Pests and Friends - BASIL
So when under attack it really can be a heartbreaking gardening experience when some of your favourites are spoilt and your yields less than possible because of spoiled leaves and stems and roots.
With that introduction it is a funny question to ask but “Why are you growing it?” Yes it is an odd question but think about it. If it is only to eat from your basil plant and make your pestos to freeze and all and all, then an idea might be to keep your plants small and separate rather than grow one big specimen plant for aroma or focus or feature.
I know two gardeners who differ here – one grows just to make pesto etc. so her plants are small and she grows them in planned pots so that she always has a small-leaved and fresh supply whereas the other chap is not much of a cook, but he loves Basil for its look and fragrance but uses very little of it, if any, in the kitchen. This may suggest that the larger your plant the more easily it will invite pests – gardener’s logic? Mebbe. Anyway, to start, what checks and balances are there for pests anywhere in your garden?
First go back to your growing basics. Check the placement of your Basil plant/s. They need warmth and sunshine and do not like cold or strong winds or even cool weather (for too long). Turn the pots regularly (if in pots) and watch out for watering - keep Basil's soil moist but not wet or 'sloppy' because of poor drainage, check drainage holes when repotting. I suggest all these checks because herbs can usually dispense with 'their' pests by their own means and aromas and it is when they are weakened somehow that they are more prone to attack, immune systems go down as it were. If you are having a pest problem, I would hope for you that the above covers the reasons and once checked and corrected, you will see your plants growing strong and 'immuneful'.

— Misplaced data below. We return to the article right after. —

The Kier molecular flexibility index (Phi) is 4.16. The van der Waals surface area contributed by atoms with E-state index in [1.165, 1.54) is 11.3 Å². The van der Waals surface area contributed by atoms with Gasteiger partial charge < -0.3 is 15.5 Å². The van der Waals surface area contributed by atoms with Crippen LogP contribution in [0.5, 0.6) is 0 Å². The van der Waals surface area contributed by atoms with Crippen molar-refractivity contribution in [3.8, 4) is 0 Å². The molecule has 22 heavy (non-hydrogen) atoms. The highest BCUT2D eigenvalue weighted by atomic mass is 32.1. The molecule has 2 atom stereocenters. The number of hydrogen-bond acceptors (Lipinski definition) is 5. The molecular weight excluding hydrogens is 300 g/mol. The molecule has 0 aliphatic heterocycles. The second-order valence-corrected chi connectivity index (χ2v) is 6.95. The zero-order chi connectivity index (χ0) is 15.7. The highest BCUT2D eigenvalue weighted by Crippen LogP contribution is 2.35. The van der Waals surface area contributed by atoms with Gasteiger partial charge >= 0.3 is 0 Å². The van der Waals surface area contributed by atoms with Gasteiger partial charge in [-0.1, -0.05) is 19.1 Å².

Next you can plant your basil in 'ugly old' or plain big plastic pots so that when planted in the garden in their pots they can be moved around and turned as needed. Space them nicely too and my choice is not near roses for easy transference of aphids and spider mite etc. Good spacing means about a 2-inch border not touching anything else (except in herb only boxes).
Next use a new bark mulch around the plants which is a good looking and smart way to stop slugs and snails from reaching your stems to suck goodness and weaken them which in turn might invite other bugs and pests.
Next buy in some Ladybirds (lady bugs) from the nursery, they are really friendly and eat aphids and other sap eating things and they are pretty!
Next you can use dishes of strong saltwater or beer (I hear) to stop snails and or slugs (look for that give-away silvery trail easily seen in the moonlight); just handpick them off or up and throw them into the salt water.
Next look out for small black ants (especially around containers). Ants are a sure sign of aphids and mealy bugs. They carry in mealy bugs to your plant because they feed off the sticky residue waste from aphids which suck and weaken your plants and the mealy bugs get a free ride.
Next thin out your basil plants a little so that there is air - not too much so that your basil looks straggly, just thin so that all the centre stems and leaves are not touching. (You will only thin too much once to see what I mean -and there will be lot of pesto fallout here!)
Next plant chillie peppers nearby which will further shield your basil from beetles.